Sinfonia Viva, supported by Rolls-Royce, presents one of the UK’s biggest outdoor classical concerts in the stunning natural amphitheatre that is Darley Park. Visitors will be able to enjoy a spectacular evening of fireworks and live music inspired by the theme of engineering, science and technology, celebrating 300 years of making in Derby. Darley regular Conductor, Jim Holmes, makes a welcome return to the stage, proving why he has been so instrumental in making this concert one of the most anticipated events in the East Midlands calendar. Full of extravagant musical highs and a dramatic finale that will light up the sky.
Derbyshire was a hive of activity in Georgian times – and a place of great importance in world history. It was a county of great contrasts, and those contrasts are being celebrated over three days across the Derwent Valley Mills World Heritage Site and the newly restored Buxton Crescent, with events themed on three key contrasts – water, society and architecture.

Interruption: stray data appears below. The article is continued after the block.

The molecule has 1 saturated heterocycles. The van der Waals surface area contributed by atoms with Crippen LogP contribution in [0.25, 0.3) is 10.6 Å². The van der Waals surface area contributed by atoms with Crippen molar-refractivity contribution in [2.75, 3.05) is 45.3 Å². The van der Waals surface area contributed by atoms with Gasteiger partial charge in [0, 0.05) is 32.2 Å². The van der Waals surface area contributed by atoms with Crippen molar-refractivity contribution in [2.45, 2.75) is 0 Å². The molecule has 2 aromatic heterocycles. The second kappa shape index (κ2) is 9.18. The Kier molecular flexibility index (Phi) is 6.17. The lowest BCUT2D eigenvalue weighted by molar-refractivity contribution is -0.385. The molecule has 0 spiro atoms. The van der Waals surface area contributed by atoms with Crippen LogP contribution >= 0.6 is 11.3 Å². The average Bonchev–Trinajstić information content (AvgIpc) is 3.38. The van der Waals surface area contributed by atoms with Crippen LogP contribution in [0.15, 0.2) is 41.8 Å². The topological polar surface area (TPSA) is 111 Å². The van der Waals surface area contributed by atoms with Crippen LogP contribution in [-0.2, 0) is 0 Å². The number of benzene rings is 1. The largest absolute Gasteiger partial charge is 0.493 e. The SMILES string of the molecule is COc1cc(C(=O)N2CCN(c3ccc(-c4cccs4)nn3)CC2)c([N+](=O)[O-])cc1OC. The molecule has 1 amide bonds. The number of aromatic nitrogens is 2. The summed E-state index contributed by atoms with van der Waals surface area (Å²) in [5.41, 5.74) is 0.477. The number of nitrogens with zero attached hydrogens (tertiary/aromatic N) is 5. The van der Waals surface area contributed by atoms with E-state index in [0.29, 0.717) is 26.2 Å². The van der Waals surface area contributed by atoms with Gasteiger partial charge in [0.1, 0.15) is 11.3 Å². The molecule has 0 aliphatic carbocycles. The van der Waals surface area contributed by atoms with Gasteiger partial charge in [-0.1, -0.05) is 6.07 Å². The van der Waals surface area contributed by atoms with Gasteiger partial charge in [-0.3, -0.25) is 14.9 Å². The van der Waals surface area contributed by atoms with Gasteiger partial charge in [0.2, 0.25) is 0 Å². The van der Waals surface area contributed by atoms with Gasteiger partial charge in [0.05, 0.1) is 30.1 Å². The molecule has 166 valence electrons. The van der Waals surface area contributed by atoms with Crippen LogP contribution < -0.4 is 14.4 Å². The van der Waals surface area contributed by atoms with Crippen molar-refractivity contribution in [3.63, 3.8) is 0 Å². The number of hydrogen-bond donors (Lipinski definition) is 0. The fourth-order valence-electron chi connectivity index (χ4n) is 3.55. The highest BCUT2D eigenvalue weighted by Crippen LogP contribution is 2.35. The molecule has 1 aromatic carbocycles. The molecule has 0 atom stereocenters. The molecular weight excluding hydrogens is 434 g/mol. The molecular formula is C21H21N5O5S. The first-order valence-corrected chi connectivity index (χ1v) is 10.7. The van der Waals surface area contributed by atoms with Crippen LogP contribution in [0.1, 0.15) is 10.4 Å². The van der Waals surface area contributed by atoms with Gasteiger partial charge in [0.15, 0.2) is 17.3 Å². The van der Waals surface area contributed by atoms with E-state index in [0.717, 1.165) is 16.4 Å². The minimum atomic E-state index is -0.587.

This well-loved festival will be working alongside the Museum of Making to extend the theme of making into its events, marking 300 years of making in a range of exciting performances and activities across the city.
This new-look maker faire will be building on Derby as a city of makers and bringing together makers from across the UK and internationally in a celebration of modern making.